What is Pointillism?
- Considered part of the Post-impressionist
- It was invented by painters George Seurat and Paul Signac.
- Form of painting in which tiny dots of primary-colors are used to generate secondary colors.
- It is an outcome of Impressionism, and is usually categorized as a form of Post-Impressionism.
- More focused on the particular style of brushwork used to apply the paint.
- An influence on Fauvism.
- A style of painting in which small distinct dots of color create the impression of a wide selection of other colors and blending.
When was the Pointillism movement?
Pointillism reached its peak in the 1880s and 1890s after the Impressionist movement. Artists continued to use many concepts and ideas in the future.
What are the characteristics of Pointillism?
- In Pointillism, the painting is made up entirely of small dots of pure color.
- While Impressionists used small dabs of paint as part of their technique, Pointillism took this to the next level using only small dots of pure color to compose an entire painting.
- The technique relies on the perceptive ability of the eye and mind of the viewer to mix the color spots into a fuller range of tones and is related closely to Divisionism, a more specialized form of the process.
Examples of Pointillism
A famous painting by George Seurat. It is over 6 feet tall and 10 feet wide. The painting is done with tiny little dots of pure color. Seurat painted it for around two years. See it for yourself in the Art Institute of Chicago.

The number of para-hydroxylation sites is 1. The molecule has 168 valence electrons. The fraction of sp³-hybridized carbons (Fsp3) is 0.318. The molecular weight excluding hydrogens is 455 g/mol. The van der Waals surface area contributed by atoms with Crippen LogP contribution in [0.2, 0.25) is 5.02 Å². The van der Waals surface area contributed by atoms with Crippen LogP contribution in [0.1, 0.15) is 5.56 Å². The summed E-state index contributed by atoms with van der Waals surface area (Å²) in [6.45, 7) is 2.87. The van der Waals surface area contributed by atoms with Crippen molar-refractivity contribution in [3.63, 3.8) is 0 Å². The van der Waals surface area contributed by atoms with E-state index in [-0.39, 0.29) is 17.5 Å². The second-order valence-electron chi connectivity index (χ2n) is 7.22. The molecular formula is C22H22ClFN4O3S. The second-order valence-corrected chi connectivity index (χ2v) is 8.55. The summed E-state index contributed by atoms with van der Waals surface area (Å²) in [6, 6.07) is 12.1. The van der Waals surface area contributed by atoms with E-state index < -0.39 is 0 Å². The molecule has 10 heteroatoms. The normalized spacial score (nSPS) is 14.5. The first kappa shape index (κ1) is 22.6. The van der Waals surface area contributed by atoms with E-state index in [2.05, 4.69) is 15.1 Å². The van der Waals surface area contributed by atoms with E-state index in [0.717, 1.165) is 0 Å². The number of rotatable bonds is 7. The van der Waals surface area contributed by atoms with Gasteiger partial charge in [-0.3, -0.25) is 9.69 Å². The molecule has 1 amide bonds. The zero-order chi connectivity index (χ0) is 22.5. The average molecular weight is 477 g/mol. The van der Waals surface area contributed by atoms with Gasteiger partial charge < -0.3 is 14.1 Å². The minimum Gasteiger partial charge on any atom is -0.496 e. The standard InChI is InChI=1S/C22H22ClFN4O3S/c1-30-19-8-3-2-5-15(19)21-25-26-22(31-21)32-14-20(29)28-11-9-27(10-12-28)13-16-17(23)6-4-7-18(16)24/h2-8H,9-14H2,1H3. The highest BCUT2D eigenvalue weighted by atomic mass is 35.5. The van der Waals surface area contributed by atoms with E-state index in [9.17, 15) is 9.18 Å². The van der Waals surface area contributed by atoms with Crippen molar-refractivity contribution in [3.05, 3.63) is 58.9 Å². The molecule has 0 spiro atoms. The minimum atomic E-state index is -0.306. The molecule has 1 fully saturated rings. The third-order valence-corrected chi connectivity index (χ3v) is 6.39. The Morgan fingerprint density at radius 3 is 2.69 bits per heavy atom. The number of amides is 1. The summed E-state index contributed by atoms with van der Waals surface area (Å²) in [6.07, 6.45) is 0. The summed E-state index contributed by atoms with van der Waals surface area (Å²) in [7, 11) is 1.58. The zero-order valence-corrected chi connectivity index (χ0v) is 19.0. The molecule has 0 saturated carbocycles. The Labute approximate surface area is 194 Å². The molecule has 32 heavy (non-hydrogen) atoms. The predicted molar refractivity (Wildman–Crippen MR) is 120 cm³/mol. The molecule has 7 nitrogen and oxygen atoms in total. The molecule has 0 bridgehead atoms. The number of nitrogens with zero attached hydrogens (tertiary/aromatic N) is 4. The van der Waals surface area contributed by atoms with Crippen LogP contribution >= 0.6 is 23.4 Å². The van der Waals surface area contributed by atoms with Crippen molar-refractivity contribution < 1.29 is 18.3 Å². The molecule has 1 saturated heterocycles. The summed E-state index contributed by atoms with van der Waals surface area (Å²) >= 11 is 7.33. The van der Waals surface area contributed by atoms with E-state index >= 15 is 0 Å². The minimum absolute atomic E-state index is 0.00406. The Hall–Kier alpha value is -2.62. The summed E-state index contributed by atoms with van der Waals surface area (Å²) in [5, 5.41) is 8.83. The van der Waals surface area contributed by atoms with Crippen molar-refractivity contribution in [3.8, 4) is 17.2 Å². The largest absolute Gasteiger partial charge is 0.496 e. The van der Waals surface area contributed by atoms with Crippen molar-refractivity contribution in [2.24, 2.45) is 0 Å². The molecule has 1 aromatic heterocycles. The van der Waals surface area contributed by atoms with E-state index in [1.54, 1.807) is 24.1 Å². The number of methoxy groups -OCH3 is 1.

In this painting called Sunday, you can see his technique. The colors are vivid and the lines are quite sharp when viewed from a distance. The painting is of a classic Parisian husband and wife spending Sunday afternoon together in their home.
Luce used Pointillism when painting scenes of people at work. This painting shows a man getting ready for work in the morning. The colors are vigorous and the early morning sunlight entering the room through the windows is seen clearly.
Interesting Facts about Pointillism
- Seurat called the style of painting Divisionism when he invented it, but the name was changed over time.
- The smaller the dots, the more explicit the painting and the sharper the lines, just like with the screen resolution on a computer monitor.
- In many ways Pointillism was as much a science as an art.
- Vincent Van Gogh experimented with the Pointillism technique. It is apparent in his 1887 self portrait.
- The style often used dots of complementary colors to make their subjects more vibrant. Complementary colors are colors of the opposite tone, for example red and green or blue and orange.
Great painters left us with memories we can never forget. If people still exist, there will be unending paintings and artworks that would beautify the entire world.